The context of Matthew 16 is fairly obvious in linking these together - Peter is the foundation of the Church and he is also given authority that extends beyond the temporal world. In fact he's given the very keys to the kingdom.

But I really want to focus on Matthew 18. Verse 18 is a pretty straight forward repetition of 16:19. First of all, when Jesus repeats Himself, we'd do well to pay close attention. But the context of 18 is more telling than the mere proof text lets on at first. Verse 14 says that God is not willing that any be lost. Similarly, 21-22 Jesus tells Peter that he must forgive a man not seven times but seven times seventy. With verse 18 at the center of this forgiveness sandwich, we should be learning closer and closer to Callistus' theology and further and further from Tertullian's strict, pretension and even prideful one (you don't sense any bias in my opinion do you?). Verses 15-17 mark the only other place (besides 16:18) where Jesus mentions the word Church. He paints a picture of an authoritative Church - one that can be used for disciplinary actions if need be. But it is important to remind ourselves again that the context is in forgiveness and the emphasis is on the Church's authority to forgive rather than punish. Hence she has the authority to loose or bind.

To summarize the context in which the authority was given to the apostles to bind or loose:

1. In the context of the sending of the Holy Spirit and the birth of the Church
2. In the context of Church as an authoritative institution
3. In the context of Peter as the head of the Church
4. In the context of the Church having authority to reprimand
5. In the context of the understanding that it is God's desire that none should perish (fall away from the Church/be bound/sins not forgiven) leading too:
6. In the context of God's will for repetitive forgiveness of an offender.

Folks, it wasn't a coincidence. God meant to put all these things together and Tertullian has badly missed the mark on this one. He missed it on Peter as the head of the Church, he missed it on the Church continuing on in the authority and vocation of the apostles and worst of all, he missed it on God's patience with us sinners and His unlimited mercy.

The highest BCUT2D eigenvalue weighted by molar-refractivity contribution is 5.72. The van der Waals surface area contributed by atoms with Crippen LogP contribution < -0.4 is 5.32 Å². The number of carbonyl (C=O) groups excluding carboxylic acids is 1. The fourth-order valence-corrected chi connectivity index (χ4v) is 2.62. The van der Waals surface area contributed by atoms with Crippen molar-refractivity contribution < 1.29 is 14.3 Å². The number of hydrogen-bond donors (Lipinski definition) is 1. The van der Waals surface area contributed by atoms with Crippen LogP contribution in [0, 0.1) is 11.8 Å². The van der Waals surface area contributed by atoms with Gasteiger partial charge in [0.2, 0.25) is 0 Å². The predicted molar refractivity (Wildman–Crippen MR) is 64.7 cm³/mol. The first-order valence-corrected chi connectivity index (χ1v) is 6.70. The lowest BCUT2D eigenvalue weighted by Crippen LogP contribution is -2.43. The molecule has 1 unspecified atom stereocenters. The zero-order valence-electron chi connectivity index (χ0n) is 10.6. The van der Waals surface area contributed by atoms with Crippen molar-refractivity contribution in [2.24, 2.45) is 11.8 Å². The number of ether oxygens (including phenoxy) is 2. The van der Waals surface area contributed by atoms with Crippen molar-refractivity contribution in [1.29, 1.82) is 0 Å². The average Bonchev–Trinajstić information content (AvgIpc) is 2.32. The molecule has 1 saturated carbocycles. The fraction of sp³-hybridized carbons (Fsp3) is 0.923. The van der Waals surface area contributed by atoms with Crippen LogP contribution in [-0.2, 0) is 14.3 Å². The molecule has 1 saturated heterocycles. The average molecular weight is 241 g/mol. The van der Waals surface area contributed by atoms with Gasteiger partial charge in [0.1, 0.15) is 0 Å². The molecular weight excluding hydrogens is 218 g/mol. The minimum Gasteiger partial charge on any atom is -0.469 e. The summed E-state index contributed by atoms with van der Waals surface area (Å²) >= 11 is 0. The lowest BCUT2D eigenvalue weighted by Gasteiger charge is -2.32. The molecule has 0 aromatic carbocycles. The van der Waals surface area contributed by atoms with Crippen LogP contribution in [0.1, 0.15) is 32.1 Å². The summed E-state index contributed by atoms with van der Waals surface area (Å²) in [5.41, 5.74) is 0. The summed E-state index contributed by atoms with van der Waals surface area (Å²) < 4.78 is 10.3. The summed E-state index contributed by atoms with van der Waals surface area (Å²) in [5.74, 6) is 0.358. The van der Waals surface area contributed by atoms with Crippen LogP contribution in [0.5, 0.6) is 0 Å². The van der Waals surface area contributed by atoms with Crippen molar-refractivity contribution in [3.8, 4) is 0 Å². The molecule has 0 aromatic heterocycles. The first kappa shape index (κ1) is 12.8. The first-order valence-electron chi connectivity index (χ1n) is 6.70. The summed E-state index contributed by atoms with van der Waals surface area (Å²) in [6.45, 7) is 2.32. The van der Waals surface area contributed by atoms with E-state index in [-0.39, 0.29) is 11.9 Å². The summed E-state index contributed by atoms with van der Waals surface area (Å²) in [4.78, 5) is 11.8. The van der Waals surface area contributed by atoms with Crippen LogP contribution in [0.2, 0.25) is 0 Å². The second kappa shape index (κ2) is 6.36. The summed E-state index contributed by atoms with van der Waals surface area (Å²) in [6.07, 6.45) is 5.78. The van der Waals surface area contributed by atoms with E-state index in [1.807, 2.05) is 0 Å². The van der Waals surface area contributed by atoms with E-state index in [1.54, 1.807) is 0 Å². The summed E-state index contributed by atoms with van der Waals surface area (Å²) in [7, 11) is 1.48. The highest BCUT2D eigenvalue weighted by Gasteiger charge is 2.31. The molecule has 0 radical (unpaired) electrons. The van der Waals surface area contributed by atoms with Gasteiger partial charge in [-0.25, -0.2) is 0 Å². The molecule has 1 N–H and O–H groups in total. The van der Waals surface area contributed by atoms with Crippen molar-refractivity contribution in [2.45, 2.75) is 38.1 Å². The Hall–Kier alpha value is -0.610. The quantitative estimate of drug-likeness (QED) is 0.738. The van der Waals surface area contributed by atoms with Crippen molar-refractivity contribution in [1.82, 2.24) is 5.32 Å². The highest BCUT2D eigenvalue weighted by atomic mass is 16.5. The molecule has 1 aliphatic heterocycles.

I personally thank God that Tertullian was wrong on this issue because by his theology, I'd be in Hell with no chance of reconciliation since I have committed mortal sins after baptism. For those Protestants who disagree with his ideas of reconciliation but want to agree with his rejection of the Catholic Church, I would advise you to think and pray long and hard about whether one can freely accept one and reject the other or if perhaps these issues really are inseparably linked as I have tried to show here.

[1] Acts 2:22, this passage (Acts 2:14-41) shows Peter’s speech at Jerusalem on Pentecost in which three thousand Jews converted to Christianity.

[2] Tertullian On Modesty 21

[3] Protestant historian Bruce Shelley admits this: Shelley 1996, 74 contradicting his statement on 133 at least to a degree.

[4] Tertullian Prescription Against Heretics 36

1 comment:

R. E. Aguirre. said...

Tim brings out some good points on this issue. I especially think this debate on the legitimacy of the Roman See so early in the history of the Church is an important marker as far as how the Catholic Church understood the role of Rome in ecclesiastical matters.

St. Hippolytus, defender of the orthodox faith pulled no punches on Callistus,

"(Callistus) even permitted women, if they were unmarried and burning up at an unsuitable time of take a man of their choosing as bedfellow...and to regard such a one as a husband, though not lawfully married. For this reason women who were reputed to be believers began to take drugs to render themselves sterile, and to bind themselves tightly as to expel what was being conceived...See then, into what great impiety that lawless one has proceeded, by teaching adultery and murder at the same time" (Omnium hearesium refutatio. 9, 12)


R.E. Aguirre